ANCHORAGE (AP) -- Low prices and a poor red salmon run forecast are keeping scores of commercial fishermen from Bristol Bay this summer.
The high number of no-shows is odd for the bay, normally the state's hottest fishing hole because of its famed wild sockeye run.
As of Tuesday, 1,528 drift gillnet boats had registered to fish, a decline of 295 or 16 percent from last year, according to the Alaska Department of Fish and Game. Setnetters who stretch their nets from shore were down 133, or 14 percent, to 788 participants this season.
Jeff Regnart, a state biologist who manages the fishery, said it appeared to be the smallest turnout in 20 seasons or more for the world's biggest sockeye run.
The Fourth of July is the traditional peak of the Bristol Bay run. Regnart said it's possible the peak has passed because the fish came in early this year, perhaps six or seven days ahead of normal.
Through Monday, a disappointing 7.1 million fish had been landed. Fish and Game had predicted a relatively small season catch of 15.6 million fish, compared to 20.5 million caught last summer.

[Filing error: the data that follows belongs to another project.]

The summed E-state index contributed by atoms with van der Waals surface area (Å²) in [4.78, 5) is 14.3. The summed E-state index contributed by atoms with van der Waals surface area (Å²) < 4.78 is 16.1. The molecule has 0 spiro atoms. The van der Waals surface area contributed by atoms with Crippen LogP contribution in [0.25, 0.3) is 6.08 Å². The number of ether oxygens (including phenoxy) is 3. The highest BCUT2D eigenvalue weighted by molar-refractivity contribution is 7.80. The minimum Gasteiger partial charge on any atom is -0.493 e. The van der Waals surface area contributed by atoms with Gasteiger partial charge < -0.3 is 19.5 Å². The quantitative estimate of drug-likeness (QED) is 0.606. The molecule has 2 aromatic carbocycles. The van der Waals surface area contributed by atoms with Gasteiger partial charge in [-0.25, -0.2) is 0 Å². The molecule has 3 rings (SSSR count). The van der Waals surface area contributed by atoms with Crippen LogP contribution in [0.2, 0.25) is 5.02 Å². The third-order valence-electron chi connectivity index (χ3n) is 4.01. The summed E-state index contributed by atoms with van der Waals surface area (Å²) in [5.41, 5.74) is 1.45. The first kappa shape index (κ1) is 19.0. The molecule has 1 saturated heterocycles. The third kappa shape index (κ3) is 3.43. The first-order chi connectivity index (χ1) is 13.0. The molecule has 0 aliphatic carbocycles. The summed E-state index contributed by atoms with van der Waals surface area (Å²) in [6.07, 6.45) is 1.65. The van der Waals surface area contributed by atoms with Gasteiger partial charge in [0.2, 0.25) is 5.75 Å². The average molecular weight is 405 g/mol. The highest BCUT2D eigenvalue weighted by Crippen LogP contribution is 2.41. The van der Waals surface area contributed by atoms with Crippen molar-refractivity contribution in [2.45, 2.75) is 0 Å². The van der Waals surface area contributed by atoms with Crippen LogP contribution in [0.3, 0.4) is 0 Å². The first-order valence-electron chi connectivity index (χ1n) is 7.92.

Fishermen have been battered both by low prices, brought on by the rise of foreign fish farming, and poor runs.
In storage yards in Naknek and Dillingham, dozens of boats sit high and dry on blocks.
''This will be the first Fourth of July I've spent home in Petersburg since 1978,'' said Eric Rosvold, 50, who is using one of his other vessels to chase Southeast chum salmon.
''Farmed salmon is eating our lunch,'' he said. He's not optimistic about Bristol Bay sockeye, which compete directly in the key Japanese market with a pen-raised salmon and trout from countries such as Chile.
Riley Starks of Lummi Island, Wash., near Bellingham, said left his boat parked this summer for the first time in more than 20 years.
''Basically, I'm staying away because of price,'' he said. ''I just don't have any hope until we get out of the Japanese market and open up into the U.S. market.''
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